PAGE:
“I am hoping that this will come to an end.”

Approached for comment yesterday, Mnguni said: “I will not confirm whether that information is true or not because discussions at the lekgotla are not public.”

He directed The Mercury to municipal spokesperson, Msawakhe Mayisela, who challenged the figure of 15 000, saying it was exaggerated.

“We should not create an impression that seeks to say the municipality is a free-for-all corrupt entity.

“This is a big organisation that is charged with discharging a number of responsibilities, and there are occasions where we have to grant overtime. And when we grant it, it is in the interest of the public so that services are not disrupted,” he said.

The lekgotla report tabled before full council yesterday addressed the issue of overtime, and a moratorium on filling vacant posts, but did not give statistics.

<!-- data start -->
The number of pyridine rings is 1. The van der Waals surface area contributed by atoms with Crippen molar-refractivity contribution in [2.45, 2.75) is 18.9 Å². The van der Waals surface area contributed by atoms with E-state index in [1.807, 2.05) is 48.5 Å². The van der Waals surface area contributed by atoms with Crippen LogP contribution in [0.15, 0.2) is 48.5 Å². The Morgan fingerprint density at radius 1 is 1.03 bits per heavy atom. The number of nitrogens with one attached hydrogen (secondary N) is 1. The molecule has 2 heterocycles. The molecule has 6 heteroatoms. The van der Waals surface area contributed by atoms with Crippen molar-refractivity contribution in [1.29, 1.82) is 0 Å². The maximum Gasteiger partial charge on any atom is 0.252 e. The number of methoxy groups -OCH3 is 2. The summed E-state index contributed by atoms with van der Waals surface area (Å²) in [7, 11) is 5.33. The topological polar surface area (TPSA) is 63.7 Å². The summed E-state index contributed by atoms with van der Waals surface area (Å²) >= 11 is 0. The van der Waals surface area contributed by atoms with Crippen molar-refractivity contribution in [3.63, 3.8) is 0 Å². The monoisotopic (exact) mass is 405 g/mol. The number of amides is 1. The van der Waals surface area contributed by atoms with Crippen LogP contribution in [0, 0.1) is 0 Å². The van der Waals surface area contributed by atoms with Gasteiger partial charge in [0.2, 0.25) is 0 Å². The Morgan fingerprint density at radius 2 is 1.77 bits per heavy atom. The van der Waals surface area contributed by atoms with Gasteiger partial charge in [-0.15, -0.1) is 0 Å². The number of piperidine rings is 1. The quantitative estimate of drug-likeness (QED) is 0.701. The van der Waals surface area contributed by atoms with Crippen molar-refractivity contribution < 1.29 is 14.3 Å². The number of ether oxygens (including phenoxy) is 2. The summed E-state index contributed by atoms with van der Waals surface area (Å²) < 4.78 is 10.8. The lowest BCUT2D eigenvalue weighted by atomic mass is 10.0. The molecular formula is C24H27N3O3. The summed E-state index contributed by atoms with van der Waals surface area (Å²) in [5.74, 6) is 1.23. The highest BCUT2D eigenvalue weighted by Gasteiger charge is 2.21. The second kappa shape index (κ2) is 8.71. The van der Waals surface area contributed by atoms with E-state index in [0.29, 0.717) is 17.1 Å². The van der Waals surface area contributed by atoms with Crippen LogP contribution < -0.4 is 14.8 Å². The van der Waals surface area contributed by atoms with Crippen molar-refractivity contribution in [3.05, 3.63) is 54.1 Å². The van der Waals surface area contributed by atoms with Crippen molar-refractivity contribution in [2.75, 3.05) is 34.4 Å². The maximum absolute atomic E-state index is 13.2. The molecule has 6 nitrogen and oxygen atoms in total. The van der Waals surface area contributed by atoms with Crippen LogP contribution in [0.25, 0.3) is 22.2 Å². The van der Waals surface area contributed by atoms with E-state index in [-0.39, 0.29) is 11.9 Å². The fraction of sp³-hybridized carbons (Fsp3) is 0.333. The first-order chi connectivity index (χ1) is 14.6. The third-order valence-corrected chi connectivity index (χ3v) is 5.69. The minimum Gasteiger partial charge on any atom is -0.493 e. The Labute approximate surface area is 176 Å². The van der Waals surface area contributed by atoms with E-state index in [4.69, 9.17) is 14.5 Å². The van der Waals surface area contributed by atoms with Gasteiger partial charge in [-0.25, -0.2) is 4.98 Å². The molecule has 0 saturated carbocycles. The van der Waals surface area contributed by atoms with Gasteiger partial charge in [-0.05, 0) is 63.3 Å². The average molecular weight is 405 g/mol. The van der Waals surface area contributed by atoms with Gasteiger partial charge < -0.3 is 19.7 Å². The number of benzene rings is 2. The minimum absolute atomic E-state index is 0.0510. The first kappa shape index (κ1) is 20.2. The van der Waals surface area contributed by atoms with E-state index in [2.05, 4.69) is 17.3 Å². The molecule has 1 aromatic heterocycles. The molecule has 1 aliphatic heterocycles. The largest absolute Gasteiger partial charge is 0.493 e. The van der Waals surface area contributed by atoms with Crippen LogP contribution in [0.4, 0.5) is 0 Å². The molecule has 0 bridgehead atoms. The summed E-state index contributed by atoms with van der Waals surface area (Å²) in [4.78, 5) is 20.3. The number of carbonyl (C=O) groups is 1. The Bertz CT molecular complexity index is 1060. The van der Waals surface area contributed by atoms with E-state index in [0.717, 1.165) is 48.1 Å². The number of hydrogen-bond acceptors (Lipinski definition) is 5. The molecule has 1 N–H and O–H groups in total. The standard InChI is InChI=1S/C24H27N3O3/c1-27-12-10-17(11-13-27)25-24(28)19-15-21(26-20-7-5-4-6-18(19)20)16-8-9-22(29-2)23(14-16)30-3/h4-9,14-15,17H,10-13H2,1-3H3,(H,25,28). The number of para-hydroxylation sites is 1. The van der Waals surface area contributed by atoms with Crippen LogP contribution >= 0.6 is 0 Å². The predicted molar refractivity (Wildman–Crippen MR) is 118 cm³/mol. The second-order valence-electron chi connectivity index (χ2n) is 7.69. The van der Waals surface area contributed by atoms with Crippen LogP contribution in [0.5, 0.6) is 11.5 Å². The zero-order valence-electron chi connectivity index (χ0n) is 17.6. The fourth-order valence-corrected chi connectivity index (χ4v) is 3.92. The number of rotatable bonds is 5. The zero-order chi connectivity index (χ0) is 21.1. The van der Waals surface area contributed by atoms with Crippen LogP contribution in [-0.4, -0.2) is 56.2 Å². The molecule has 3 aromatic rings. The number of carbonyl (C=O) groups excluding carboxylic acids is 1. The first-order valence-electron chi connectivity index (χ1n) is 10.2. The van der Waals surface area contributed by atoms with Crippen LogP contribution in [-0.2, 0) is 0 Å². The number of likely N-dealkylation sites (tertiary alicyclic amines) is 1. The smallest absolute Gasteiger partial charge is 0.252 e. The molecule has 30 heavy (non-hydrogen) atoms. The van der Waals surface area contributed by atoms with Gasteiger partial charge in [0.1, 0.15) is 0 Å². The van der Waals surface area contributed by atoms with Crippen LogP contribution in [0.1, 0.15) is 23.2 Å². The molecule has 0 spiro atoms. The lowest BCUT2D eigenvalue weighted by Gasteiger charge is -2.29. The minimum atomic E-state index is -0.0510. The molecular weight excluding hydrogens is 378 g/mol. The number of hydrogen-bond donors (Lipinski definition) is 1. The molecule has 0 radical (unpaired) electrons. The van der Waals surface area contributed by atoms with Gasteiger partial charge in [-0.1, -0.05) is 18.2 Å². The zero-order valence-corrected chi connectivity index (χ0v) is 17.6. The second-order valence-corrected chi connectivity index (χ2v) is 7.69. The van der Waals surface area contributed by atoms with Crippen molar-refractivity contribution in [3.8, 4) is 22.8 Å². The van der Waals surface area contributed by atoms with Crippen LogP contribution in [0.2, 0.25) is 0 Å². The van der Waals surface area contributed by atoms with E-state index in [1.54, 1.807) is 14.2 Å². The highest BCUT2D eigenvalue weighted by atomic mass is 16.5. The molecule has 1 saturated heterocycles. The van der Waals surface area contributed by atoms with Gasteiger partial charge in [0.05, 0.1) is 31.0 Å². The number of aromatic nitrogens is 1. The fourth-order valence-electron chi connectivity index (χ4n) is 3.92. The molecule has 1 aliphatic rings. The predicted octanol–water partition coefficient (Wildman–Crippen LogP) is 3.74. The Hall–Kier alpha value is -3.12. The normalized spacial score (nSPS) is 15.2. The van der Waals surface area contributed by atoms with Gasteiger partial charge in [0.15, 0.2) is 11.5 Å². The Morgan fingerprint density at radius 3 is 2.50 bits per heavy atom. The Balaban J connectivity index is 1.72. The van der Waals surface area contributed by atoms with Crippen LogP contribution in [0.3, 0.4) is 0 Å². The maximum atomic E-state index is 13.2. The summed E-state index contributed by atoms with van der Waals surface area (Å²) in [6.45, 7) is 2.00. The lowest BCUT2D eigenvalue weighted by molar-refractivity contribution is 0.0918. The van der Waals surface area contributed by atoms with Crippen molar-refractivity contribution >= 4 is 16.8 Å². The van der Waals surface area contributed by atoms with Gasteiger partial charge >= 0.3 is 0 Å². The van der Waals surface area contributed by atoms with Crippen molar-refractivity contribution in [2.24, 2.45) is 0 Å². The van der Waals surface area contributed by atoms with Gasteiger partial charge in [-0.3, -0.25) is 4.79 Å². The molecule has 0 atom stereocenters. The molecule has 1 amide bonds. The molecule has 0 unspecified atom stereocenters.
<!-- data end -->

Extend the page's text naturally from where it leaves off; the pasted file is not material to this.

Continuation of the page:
It said that in line with the resolution on improving staff productivity, and addressing an audit query on overtime, it resolved that all overtime applications be approved by the city manager, and that overtime procedures and delegations be reviewed.

Addressing the issue of a moratorium on vacancies, it said the filling of vacancies would henceforth be approved by the city manager.

Speaking on the organisational structure, it said staff costs remained one of the top cost drivers in the municipality. It said that in view of numerous issues raised on the low productivity of employees and other staffing matters, the lekgotla resolved on the necessity to review the current institutional structure.

“In accordance with the adopted municipal staff regulations, the current institutional structure will be duly reviewed in line with the legal prescripts and requirements,” it said.

ANC councillor Nkosenhle Madlala called for the report to be deferred to give other parties’ caucuses an opportunity to properly review it.